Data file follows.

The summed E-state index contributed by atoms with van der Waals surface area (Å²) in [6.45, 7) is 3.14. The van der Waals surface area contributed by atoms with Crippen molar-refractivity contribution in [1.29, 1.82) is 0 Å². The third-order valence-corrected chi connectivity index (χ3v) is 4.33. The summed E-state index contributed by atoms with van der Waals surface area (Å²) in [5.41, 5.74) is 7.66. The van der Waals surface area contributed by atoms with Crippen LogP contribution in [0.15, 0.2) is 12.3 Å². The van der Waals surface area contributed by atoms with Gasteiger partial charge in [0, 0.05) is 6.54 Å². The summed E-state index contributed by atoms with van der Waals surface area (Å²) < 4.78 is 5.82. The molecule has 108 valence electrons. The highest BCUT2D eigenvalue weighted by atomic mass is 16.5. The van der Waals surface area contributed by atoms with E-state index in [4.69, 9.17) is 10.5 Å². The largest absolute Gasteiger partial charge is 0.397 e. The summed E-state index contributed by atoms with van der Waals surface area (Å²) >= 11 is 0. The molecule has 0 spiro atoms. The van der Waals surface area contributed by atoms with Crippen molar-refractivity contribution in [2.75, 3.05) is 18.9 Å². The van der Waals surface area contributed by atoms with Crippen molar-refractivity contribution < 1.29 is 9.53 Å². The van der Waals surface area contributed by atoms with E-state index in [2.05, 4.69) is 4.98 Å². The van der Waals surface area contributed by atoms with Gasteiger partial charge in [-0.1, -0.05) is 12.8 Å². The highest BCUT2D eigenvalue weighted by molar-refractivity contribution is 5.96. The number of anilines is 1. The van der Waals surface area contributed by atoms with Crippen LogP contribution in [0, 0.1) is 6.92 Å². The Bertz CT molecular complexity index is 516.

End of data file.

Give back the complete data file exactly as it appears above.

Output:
The summed E-state index contributed by atoms with van der Waals surface area (Å²) in [6.45, 7) is 3.14. The van der Waals surface area contributed by atoms with Crippen molar-refractivity contribution in [1.29, 1.82) is 0 Å². The third-order valence-corrected chi connectivity index (χ3v) is 4.33. The summed E-state index contributed by atoms with van der Waals surface area (Å²) in [5.41, 5.74) is 7.66. The van der Waals surface area contributed by atoms with Crippen LogP contribution in [0.15, 0.2) is 12.3 Å². The van der Waals surface area contributed by atoms with Gasteiger partial charge in [0, 0.05) is 6.54 Å². The summed E-state index contributed by atoms with van der Waals surface area (Å²) < 4.78 is 5.82. The molecule has 108 valence electrons. The highest BCUT2D eigenvalue weighted by atomic mass is 16.5. The van der Waals surface area contributed by atoms with E-state index in [4.69, 9.17) is 10.5 Å². The largest absolute Gasteiger partial charge is 0.397 e. The summed E-state index contributed by atoms with van der Waals surface area (Å²) >= 11 is 0. The molecule has 0 spiro atoms. The van der Waals surface area contributed by atoms with Crippen molar-refractivity contribution in [2.75, 3.05) is 18.9 Å². The van der Waals surface area contributed by atoms with Crippen molar-refractivity contribution < 1.29 is 9.53 Å². The van der Waals surface area contributed by atoms with E-state index in [2.05, 4.69) is 4.98 Å². The van der Waals surface area contributed by atoms with Gasteiger partial charge in [-0.1, -0.05) is 12.8 Å². The highest BCUT2D eigenvalue weighted by molar-refractivity contribution is 5.96. The number of anilines is 1. The van der Waals surface area contributed by atoms with Crippen LogP contribution in [0, 0.1) is 6.92 Å². The Bertz CT molecular complexity index is 516.